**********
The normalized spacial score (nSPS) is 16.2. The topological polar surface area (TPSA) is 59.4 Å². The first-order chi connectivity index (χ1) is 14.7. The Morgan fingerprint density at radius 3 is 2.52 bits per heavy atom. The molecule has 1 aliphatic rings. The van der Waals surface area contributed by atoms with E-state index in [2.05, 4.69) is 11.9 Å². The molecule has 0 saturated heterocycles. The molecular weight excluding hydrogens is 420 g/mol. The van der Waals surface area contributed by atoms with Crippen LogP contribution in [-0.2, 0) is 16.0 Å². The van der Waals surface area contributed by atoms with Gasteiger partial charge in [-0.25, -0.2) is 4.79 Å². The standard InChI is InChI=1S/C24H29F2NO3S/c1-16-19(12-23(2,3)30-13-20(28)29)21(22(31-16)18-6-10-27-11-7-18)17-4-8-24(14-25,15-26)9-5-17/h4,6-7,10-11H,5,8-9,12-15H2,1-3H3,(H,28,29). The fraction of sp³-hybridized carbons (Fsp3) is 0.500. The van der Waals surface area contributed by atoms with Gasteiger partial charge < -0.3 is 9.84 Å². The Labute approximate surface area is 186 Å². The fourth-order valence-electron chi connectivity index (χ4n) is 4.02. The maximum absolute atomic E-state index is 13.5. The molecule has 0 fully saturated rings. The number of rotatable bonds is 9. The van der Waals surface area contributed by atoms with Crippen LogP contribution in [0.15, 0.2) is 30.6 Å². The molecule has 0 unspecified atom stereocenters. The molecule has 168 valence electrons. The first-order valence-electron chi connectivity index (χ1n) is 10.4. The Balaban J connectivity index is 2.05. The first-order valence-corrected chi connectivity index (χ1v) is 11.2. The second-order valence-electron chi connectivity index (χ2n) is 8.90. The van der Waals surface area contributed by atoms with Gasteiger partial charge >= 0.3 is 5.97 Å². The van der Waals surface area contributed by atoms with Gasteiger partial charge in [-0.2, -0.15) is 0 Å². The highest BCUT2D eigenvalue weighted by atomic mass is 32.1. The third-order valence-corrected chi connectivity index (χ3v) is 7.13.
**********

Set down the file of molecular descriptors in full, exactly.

The normalized spacial score (nSPS) is 16.2. The topological polar surface area (TPSA) is 59.4 Å². The first-order chi connectivity index (χ1) is 14.7. The Morgan fingerprint density at radius 3 is 2.52 bits per heavy atom. The molecule has 1 aliphatic rings. The van der Waals surface area contributed by atoms with E-state index in [2.05, 4.69) is 11.9 Å². The molecule has 0 saturated heterocycles. The molecular weight excluding hydrogens is 420 g/mol. The van der Waals surface area contributed by atoms with Crippen LogP contribution in [-0.2, 0) is 16.0 Å². The van der Waals surface area contributed by atoms with Gasteiger partial charge in [-0.25, -0.2) is 4.79 Å². The standard InChI is InChI=1S/C24H29F2NO3S/c1-16-19(12-23(2,3)30-13-20(28)29)21(22(31-16)18-6-10-27-11-7-18)17-4-8-24(14-25,15-26)9-5-17/h4,6-7,10-11H,5,8-9,12-15H2,1-3H3,(H,28,29). The fraction of sp³-hybridized carbons (Fsp3) is 0.500. The van der Waals surface area contributed by atoms with Gasteiger partial charge < -0.3 is 9.84 Å². The Labute approximate surface area is 186 Å². The fourth-order valence-electron chi connectivity index (χ4n) is 4.02. The maximum absolute atomic E-state index is 13.5. The molecule has 0 fully saturated rings. The number of rotatable bonds is 9. The van der Waals surface area contributed by atoms with Crippen LogP contribution in [0.15, 0.2) is 30.6 Å². The molecule has 0 unspecified atom stereocenters. The molecule has 168 valence electrons. The first-order valence-electron chi connectivity index (χ1n) is 10.4. The Balaban J connectivity index is 2.05. The first-order valence-corrected chi connectivity index (χ1v) is 11.2. The second-order valence-electron chi connectivity index (χ2n) is 8.90. The van der Waals surface area contributed by atoms with Gasteiger partial charge >= 0.3 is 5.97 Å². The van der Waals surface area contributed by atoms with Gasteiger partial charge in [-0.2, -0.15) is 0 Å². The highest BCUT2D eigenvalue weighted by atomic mass is 32.1. The third-order valence-corrected chi connectivity index (χ3v) is 7.13.